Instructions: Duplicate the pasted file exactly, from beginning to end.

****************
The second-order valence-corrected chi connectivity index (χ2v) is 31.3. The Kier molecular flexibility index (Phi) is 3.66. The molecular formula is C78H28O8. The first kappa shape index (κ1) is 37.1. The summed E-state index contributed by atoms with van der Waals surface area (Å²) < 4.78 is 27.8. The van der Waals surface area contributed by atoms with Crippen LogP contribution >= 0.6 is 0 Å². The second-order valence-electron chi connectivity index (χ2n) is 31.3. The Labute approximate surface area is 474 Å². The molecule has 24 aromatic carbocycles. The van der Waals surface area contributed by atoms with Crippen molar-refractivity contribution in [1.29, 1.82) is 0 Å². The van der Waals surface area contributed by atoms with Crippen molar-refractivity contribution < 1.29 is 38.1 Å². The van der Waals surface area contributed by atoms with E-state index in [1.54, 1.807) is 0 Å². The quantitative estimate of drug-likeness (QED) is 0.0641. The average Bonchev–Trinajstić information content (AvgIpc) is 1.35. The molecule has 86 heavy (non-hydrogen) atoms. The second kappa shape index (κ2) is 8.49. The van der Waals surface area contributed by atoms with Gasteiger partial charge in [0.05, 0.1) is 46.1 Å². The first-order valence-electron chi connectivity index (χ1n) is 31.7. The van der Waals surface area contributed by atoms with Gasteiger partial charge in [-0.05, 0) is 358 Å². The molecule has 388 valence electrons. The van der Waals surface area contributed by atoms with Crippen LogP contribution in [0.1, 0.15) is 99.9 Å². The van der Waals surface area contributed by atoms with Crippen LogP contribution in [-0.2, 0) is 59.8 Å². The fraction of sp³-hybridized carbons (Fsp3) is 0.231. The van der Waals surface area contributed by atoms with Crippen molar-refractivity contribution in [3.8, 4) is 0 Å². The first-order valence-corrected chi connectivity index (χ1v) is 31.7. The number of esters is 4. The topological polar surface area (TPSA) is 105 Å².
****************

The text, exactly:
The second-order valence-corrected chi connectivity index (χ2v) is 31.3. The Kier molecular flexibility index (Phi) is 3.66. The molecular formula is C78H28O8. The first kappa shape index (κ1) is 37.1. The summed E-state index contributed by atoms with van der Waals surface area (Å²) < 4.78 is 27.8. The van der Waals surface area contributed by atoms with Crippen LogP contribution >= 0.6 is 0 Å². The second-order valence-electron chi connectivity index (χ2n) is 31.3. The Labute approximate surface area is 474 Å². The molecule has 24 aromatic carbocycles. The van der Waals surface area contributed by atoms with Crippen molar-refractivity contribution in [1.29, 1.82) is 0 Å². The van der Waals surface area contributed by atoms with Crippen molar-refractivity contribution < 1.29 is 38.1 Å². The van der Waals surface area contributed by atoms with E-state index in [1.54, 1.807) is 0 Å². The quantitative estimate of drug-likeness (QED) is 0.0641. The average Bonchev–Trinajstić information content (AvgIpc) is 1.35. The molecule has 86 heavy (non-hydrogen) atoms. The second kappa shape index (κ2) is 8.49. The van der Waals surface area contributed by atoms with Gasteiger partial charge in [0.05, 0.1) is 46.1 Å². The first-order valence-electron chi connectivity index (χ1n) is 31.7. The van der Waals surface area contributed by atoms with Gasteiger partial charge in [-0.05, 0) is 358 Å². The molecule has 388 valence electrons. The van der Waals surface area contributed by atoms with Crippen LogP contribution in [0.1, 0.15) is 99.9 Å². The van der Waals surface area contributed by atoms with Crippen LogP contribution in [-0.2, 0) is 59.8 Å². The fraction of sp³-hybridized carbons (Fsp3) is 0.231. The van der Waals surface area contributed by atoms with Crippen molar-refractivity contribution in [3.8, 4) is 0 Å². The first-order valence-corrected chi connectivity index (χ1v) is 31.7. The number of esters is 4. The topological polar surface area (TPSA) is 105 Å².